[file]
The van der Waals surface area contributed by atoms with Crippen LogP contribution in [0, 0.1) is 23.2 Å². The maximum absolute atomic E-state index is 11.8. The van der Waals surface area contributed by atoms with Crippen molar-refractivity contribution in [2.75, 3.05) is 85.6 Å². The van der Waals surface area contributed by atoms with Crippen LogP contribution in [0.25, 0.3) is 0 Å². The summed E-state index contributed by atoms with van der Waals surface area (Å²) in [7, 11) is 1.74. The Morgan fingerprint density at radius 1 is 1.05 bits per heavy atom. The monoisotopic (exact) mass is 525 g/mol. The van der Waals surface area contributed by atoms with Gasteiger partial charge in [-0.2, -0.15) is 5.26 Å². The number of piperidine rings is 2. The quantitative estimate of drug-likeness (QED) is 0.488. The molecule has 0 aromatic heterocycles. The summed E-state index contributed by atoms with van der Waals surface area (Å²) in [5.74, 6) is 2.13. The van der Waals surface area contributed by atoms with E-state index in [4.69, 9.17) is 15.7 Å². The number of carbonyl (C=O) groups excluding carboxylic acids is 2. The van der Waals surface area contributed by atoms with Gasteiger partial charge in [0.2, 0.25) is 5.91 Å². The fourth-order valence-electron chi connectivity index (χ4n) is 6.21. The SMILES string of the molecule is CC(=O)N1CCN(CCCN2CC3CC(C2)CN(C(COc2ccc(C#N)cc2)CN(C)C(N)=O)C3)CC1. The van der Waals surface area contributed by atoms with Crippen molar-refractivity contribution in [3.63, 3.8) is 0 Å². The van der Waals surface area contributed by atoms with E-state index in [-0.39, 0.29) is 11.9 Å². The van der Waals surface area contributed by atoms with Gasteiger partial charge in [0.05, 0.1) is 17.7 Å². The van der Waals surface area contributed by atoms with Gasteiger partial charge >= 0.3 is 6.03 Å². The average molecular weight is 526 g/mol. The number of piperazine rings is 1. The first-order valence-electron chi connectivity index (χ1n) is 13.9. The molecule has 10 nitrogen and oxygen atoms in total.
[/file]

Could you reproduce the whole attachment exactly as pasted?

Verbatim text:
The van der Waals surface area contributed by atoms with Crippen LogP contribution in [0, 0.1) is 23.2 Å². The maximum absolute atomic E-state index is 11.8. The van der Waals surface area contributed by atoms with Crippen molar-refractivity contribution in [2.75, 3.05) is 85.6 Å². The van der Waals surface area contributed by atoms with Crippen LogP contribution in [0.25, 0.3) is 0 Å². The summed E-state index contributed by atoms with van der Waals surface area (Å²) in [7, 11) is 1.74. The Morgan fingerprint density at radius 1 is 1.05 bits per heavy atom. The monoisotopic (exact) mass is 525 g/mol. The van der Waals surface area contributed by atoms with Gasteiger partial charge in [-0.2, -0.15) is 5.26 Å². The number of piperidine rings is 2. The quantitative estimate of drug-likeness (QED) is 0.488. The molecule has 0 aromatic heterocycles. The summed E-state index contributed by atoms with van der Waals surface area (Å²) in [5.74, 6) is 2.13. The van der Waals surface area contributed by atoms with E-state index in [4.69, 9.17) is 15.7 Å². The number of carbonyl (C=O) groups excluding carboxylic acids is 2. The van der Waals surface area contributed by atoms with Gasteiger partial charge in [0.2, 0.25) is 5.91 Å². The fourth-order valence-electron chi connectivity index (χ4n) is 6.21. The SMILES string of the molecule is CC(=O)N1CCN(CCCN2CC3CC(C2)CN(C(COc2ccc(C#N)cc2)CN(C)C(N)=O)C3)CC1. The van der Waals surface area contributed by atoms with Crippen molar-refractivity contribution in [3.63, 3.8) is 0 Å². The van der Waals surface area contributed by atoms with E-state index in [-0.39, 0.29) is 11.9 Å². The van der Waals surface area contributed by atoms with Gasteiger partial charge in [0.05, 0.1) is 17.7 Å². The van der Waals surface area contributed by atoms with Gasteiger partial charge >= 0.3 is 6.03 Å². The average molecular weight is 526 g/mol. The number of piperazine rings is 1. The first-order valence-electron chi connectivity index (χ1n) is 13.9. The molecule has 10 nitrogen and oxygen atoms in total.